One of our village luminaries, Ding Dong Daddy, has just been interviewed by Channel 4 News. It was a pretty terrifying experience, he says, but sometimes passionate people just have to do these things.
Bizarrely, he was sitting in front of a cake shop, the sun's rays bouncing off his head, and a scarf wrapped tightly around his neck. He was talking about Folk Against Fascism, a very visible and vocal campaign to kick into touch that political party of hate, the BNP.
Because, even more bizarrely, the BNP is claiming folk music as its own. BNP leader Nick Griffin claims to be a Kate Rusby fan and last year the party used a song called Roots as a soundtrack to a video on their website. It was written by Steve Knightley, who used to be a school teacher in Beaminster and is now one half of the folk duo Show of Hands. He was not amused.
Neither is another West Dorset-based musician, Billy Bragg, whose home town of Barking is being hijacked by the BNP.
So now, with the General Election coming up on May 6, the folkies have organised a village fete on London's South Bank on May Day bank holiday Sunday to show the world what we think about fascists. We no like.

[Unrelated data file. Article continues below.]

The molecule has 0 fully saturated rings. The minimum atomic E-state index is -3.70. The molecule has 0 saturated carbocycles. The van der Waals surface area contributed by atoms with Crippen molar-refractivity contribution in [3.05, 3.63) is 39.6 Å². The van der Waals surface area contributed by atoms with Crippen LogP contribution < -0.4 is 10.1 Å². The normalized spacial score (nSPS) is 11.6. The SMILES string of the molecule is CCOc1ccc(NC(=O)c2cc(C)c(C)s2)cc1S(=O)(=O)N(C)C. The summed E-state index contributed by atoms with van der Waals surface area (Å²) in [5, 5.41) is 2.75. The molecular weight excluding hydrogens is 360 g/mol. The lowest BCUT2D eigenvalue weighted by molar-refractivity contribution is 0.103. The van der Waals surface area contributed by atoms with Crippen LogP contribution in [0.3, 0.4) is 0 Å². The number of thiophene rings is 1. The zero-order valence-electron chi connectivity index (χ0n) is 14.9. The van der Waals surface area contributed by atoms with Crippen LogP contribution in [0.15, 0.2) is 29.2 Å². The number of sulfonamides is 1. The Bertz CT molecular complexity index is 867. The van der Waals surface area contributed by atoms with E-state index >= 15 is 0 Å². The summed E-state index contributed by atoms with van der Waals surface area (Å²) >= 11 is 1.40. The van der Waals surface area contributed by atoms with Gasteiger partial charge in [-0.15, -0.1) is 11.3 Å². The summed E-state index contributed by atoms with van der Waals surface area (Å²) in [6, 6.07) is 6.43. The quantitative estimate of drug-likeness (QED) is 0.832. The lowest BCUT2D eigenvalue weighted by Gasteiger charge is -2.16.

My folk-singing uncle, the late George Withers, who I wrote about when he died last year, was an Englishman to the core. His renditions of old Somerset songs have been recorded for posterity. He would have firmly turned his back on the BNP, although he wouldn't have made a fuss, banged a loud bodhran or marched in a parade.
He was a tolerant, kind and understanding man. And he also very much believed in a diverse folk music scene.
Eddie Upton, from Folk South West, says: "George was a great upholder and advocate of traditional song, but he never felt that traditional songs were to be preserved in aspic."
A bit like the old image of England, one that never really existed. For centuries, this country has evolved, with settlers from various lands coming into this green and pleasant land. None of us can really claim to be 'pure' English. We are all a mish-mash, and all the better for it.
I know my uncle George would have heartily approved of Ding Dong Daddy's band, The Imagined Village. They recorded their album here right here in The Shire, in Ding Dong Daddy's garage, As their website states: "The sleepy village soon got used to seeing a turbaned Sikh percussionist, a female sitar player and folk dignitaries wandering about the place."
Here on this blog, so far the political shenanigans in The Enchanted Village have been lighthearted. I am hemmed in by Tory posters and the UKIP van drives by more often than Mr Whippy, but we should think ourselves lucky to have decent people, on the whole, standing to represent our very special corner of this sceptred isle.
So happy St George's Day, whatever your race, colour, creed or country of origin.
That's about it.
Love Maddie x
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